Remembering a Friend
I cannot fall back asleep. I am stuck on the dentist, the mechanics of how this works, identifying a person by their dental records. Does he get a call at 2:00 AM, when family members and loved ones are awaiting an answer? Or does he come to work at a reasonable hour?
I am struck by the term “lost his life,” as if it was simply an object he misplaced and someone will find again. As if you could walk out a door, never to return and then somehow walk back in again. What an odd and inappropriate turn of phrase.
I am thinking about his last minutes and hoping that there was no suffering. As a wife I would need no suffering. I would want to know there had been that moment of being there and then suddenly not there, before you could even flicker through the fullness of your life, before you had time to tell yourself that it was abundant and well lived and that you had more than you even deserved.
I am remembering what that call feels like—to go from a before to “after” with one piece of news, a few words that ripple out to change the lives of an entire clan. There is the cool ceramic shock that follows, the membrane that appears over your brain to prevent the truth from sinking in all at once. The information digests slowly, as you toggle between numbness and disbelief at the oddest times. This is the only way a wife can absorb the enormity of that kind of loss, you cannot otherwise compute the circumference of such a thing.
She will still expect to hear his shout out from the front hall, see his lopsided grin and wire glasses askew, his full head of ginger hair. She will listen for, but not hear, his footfall and the familiar sound of his briefcase being hefted up on the counter where they will eat. “You’re dragging the dirt of Manhattan onto our table,” she might say and now she smiles to think of it. Impossible that someone could be there one day, taking up all that space and then simply vanish so fully that the dentist must be called. “Never” is a difficult word for humans to grasp—we are creatures who crave.
In the early days following his death, the kitchen is warm and bustling with covered dishes and deli food. The fireplace crackles, the doorbell rings, flowers arrive and then more food. In these early days there is way too much food.
The household spins with industry, the cluck clucking of the community of women and the spiked laughter of his pals, yes laughter, because this is still unreal. She will not sleep, at least not without pills and aids, because the images both imagined and real and the questions and “what if’s” will swirl in her mind like a thick pudding. She will replay the film loops of the past, the time they first saw one another in Manhattan, how he held himself, so sure and confident, a boy from a modest home who was determined to make a mark with his good education. She sees a freeze frame of them in the maternity ward, holding their daughter, how they thought their hearts would burst with so much love. And then more children, more love.
She thinks about his passion for all things outdoors, of hiking and biking and being out on the water in the Adirondacks. She pictures him coaching hockey and wakeboarding with his boyhood friends and their children on the lake. He was a person always in motion, whose presence bulged, so that he seemed to occupy a larger space, in a way that made the people around him feel more alive. He had a childlike sense of wonder and enthusiasm that made those of us in his presence smile. He was the leader, the aggregator, the congregator, the do-er. He was where the fun was. He was the “Fun Dad.”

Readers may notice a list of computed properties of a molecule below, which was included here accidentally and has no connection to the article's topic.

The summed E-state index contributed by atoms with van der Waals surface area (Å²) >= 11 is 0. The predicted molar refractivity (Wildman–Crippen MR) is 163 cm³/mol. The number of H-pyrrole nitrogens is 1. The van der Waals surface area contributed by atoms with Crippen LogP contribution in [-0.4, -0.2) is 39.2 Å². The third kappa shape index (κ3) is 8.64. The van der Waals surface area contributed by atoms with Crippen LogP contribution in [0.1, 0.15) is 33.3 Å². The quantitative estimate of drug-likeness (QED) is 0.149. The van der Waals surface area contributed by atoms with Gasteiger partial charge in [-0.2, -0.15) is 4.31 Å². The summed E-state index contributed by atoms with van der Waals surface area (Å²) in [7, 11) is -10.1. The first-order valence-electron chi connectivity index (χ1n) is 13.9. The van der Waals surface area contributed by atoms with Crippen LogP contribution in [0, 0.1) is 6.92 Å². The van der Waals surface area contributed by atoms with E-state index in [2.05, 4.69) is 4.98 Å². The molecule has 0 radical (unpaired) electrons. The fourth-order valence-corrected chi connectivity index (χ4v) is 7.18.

He always said exactly what he thought and he was forthright, never cruel. Even when he was goading or teasing you there was something still appropriate, still loveable. He was loveable. He jibed and joshed and his self-deprecating manner made us all feel we knew him better than maybe we did. We smile just remembering it, each of us reviewing our own cache of highlights.
But then there will come that period in the house when the activity will slow and sag. All the plates will stop spinning. The hugs, the calls and the people dropping by will diminish. The cars that have occupied the driveway will pull out and friends will go back to their lives because that’s what people do. And then the real life part begins. The living with it part. And this will be the difficult part for the family.
In the quiet of their home, grief will settle around her like an unwelcome arm on the shoulder and she will ache for the sound of that briefcase hitting the counter, the small dog’s incessant bark, rejoicing that her husband is home. I want to say to her, do not fester over recreating your last moments together, the fact that you might have discussed the credit card bill that last night instead of something more weighty. Do not worry if you can’t recall exactly when you last embraced him or told him what was in your heart. Do not punish yourself if the last night you slept together – and how could you know that – you didn’t spoon him or kiss him passionately, but instead poked him when his snores woke you. None of that matters now. It was a marriage and he adored you. I saw it. We all did. You made each other stronger and more complete in the weaker places. And that’s simply what the best of couples do.
And when you are ready to feel us, we will all be woven strong. Each of your varying and diverse communities, all of the places you have lived and worked, played and learned, will be interconnected, like the reeds in a basket. Although we will never come close to replacing him, we will hold you up, and cradle each one of you. We will be here to remind you how well you are loved.
In memory of Tighe Sullivan—devoted father, husband, friend, brother, Colgate University alumnus and lover of Silver Bay on Lake George.